The Pemi Valley from near summit of Gonzo Pass. You can see the opressive heat.
Gonzo sucked for Dave and I. With little air movement, it was like riding in a sauna. I hit this near threshold pace. Dave commented after the TT that he thought he pulled his a$$. I had some funky soreness back there too. Plus my left calf was in knot. When I reached the top, I had blown most of the way through a 100oz Camelbak. The ride was going to get cut short. We decided to cut out Franconia Notch. At the bottom of Gonzo on Rt 25, we made unplanned stop to top off water reserves in Warren.
Looking up at Long Pond Rd (aka North and South Rd) pass. Mt Moosilauke peak on right.
Long Pond Rd (aka North and South Rd) was nice. Shaded, firm gravel, but persistent steep grade. At best, I could hold tempo pace. Not one car passed us in the 45 minutes or so we spent on this unnamed mountain pass. The decent was the smoothest I've seen yet on this road, and I've ridden it at least 5 times now. Stretches of road like this are why I ride. Racing could vanish and little would change in how I train and ride.
This one is for Ryan. North and South Rd does exist and this is what it looks like about 0.95mi up from Rt 25.
Kinsman Notch is a killer climb from North Woodstock, as it is 12% grade and into the wind. From the west though, it's not much of a climb. It is in full sun, and the heat was taking a toll. We were pretty much relegated to soft pedalling by this point. The descent into North Woodstock is always sweet. You can gain ridiculous speeds here. I hit my all-time fastest here last year. Today I went only a little over 50mph.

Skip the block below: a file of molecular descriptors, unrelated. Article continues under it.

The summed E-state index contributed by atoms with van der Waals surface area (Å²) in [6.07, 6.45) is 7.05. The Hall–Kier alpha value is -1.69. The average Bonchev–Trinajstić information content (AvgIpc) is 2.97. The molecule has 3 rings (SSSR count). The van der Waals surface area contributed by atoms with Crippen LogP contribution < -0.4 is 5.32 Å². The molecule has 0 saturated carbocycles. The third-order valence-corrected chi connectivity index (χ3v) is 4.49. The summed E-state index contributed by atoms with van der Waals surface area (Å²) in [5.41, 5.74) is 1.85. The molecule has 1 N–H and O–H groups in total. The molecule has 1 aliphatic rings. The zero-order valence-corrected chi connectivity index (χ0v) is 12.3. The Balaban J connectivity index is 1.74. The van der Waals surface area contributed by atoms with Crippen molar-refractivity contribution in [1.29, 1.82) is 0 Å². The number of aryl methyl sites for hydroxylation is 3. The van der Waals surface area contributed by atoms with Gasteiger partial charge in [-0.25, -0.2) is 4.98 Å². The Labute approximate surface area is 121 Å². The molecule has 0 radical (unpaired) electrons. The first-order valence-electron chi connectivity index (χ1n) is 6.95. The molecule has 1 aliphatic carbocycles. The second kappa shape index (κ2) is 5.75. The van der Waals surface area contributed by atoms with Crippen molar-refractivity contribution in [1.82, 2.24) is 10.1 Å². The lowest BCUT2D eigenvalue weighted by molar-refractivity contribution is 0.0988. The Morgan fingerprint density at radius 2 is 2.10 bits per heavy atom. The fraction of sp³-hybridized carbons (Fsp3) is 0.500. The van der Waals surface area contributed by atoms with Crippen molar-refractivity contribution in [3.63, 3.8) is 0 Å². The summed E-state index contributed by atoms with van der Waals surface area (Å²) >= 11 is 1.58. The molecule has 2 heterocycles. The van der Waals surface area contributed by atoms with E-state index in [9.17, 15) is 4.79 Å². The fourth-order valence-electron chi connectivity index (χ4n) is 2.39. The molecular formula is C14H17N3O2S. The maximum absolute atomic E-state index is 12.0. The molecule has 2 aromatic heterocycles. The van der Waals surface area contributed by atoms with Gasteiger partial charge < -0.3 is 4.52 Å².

North and South Rd near summit. Descent had very few embedded rocks.
We stopped in North Woodstock to fill our empty water stores again. We had no idea how we were going to climb mostly dirt Thornton Gap (aka Tripoli Rd) given how trashed we were. Dave really wanted to do it though, as he never biked it. I really wanted 100 miles for the day, so we both got a liberal dose of mental toughness training. The climb actually went pretty well for me. Again, the gravel was nice and firm 95% of the time. The grade was not as steep as I recalled from a few years ago. The decent down the paved side back to the Waterville village was ratty. There were many frost-heaved, pot-holed mine fields to pick your way through. We skirted the village and popped out on the alpine ski area service road. The ride finished along the TT course gradually down hill to Campton. The wind was now vicsiously strong, and my hamstrings were starting to mis-fire. Had I started cramping going into Tripoli Rd, I would have been doomed.
Part way up Tripoli Rd. Smooth as butter here.
It was a great ride, with about 14 miles of dirt climbing. For the day, we logged about 110 miles and just over 10,000ft of climbing in 6.4 hours. Given how hot it became, I was very glad I did not do the Balloon Festival race in NY. It was even hotter there. There was some attrition in that race, and I would have added to it.